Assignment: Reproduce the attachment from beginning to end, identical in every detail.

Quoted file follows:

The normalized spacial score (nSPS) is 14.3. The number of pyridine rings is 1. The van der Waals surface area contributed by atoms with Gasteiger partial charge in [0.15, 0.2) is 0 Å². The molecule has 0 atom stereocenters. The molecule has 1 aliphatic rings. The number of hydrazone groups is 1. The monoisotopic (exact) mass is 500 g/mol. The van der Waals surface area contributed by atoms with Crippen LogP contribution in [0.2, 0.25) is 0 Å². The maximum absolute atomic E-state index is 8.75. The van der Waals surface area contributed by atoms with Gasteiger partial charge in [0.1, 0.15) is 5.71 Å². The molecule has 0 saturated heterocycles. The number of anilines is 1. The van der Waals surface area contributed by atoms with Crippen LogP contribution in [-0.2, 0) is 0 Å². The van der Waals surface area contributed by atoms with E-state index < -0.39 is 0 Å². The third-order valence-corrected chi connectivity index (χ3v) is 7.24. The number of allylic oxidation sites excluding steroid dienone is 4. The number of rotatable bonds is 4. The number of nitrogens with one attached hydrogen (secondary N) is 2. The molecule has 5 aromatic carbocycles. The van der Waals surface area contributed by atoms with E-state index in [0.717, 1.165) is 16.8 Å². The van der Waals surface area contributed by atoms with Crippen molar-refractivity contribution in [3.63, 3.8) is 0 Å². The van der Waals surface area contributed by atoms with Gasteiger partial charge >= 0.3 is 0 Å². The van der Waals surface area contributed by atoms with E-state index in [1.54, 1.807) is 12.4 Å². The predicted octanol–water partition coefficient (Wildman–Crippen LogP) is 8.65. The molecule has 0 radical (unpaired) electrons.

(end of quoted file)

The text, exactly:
The normalized spacial score (nSPS) is 14.3. The number of pyridine rings is 1. The van der Waals surface area contributed by atoms with Gasteiger partial charge in [0.15, 0.2) is 0 Å². The molecule has 0 atom stereocenters. The molecule has 1 aliphatic rings. The number of hydrazone groups is 1. The monoisotopic (exact) mass is 500 g/mol. The van der Waals surface area contributed by atoms with Crippen LogP contribution in [0.2, 0.25) is 0 Å². The maximum absolute atomic E-state index is 8.75. The van der Waals surface area contributed by atoms with Gasteiger partial charge in [0.1, 0.15) is 5.71 Å². The molecule has 0 saturated heterocycles. The number of anilines is 1. The van der Waals surface area contributed by atoms with Crippen LogP contribution in [-0.2, 0) is 0 Å². The van der Waals surface area contributed by atoms with E-state index < -0.39 is 0 Å². The third-order valence-corrected chi connectivity index (χ3v) is 7.24. The number of allylic oxidation sites excluding steroid dienone is 4. The number of rotatable bonds is 4. The number of nitrogens with one attached hydrogen (secondary N) is 2. The molecule has 5 aromatic carbocycles. The van der Waals surface area contributed by atoms with E-state index in [0.717, 1.165) is 16.8 Å². The van der Waals surface area contributed by atoms with Crippen molar-refractivity contribution in [3.63, 3.8) is 0 Å². The van der Waals surface area contributed by atoms with Gasteiger partial charge >= 0.3 is 0 Å². The van der Waals surface area contributed by atoms with E-state index in [1.54, 1.807) is 12.4 Å². The predicted octanol–water partition coefficient (Wildman–Crippen LogP) is 8.65. The molecule has 0 radical (unpaired) electrons.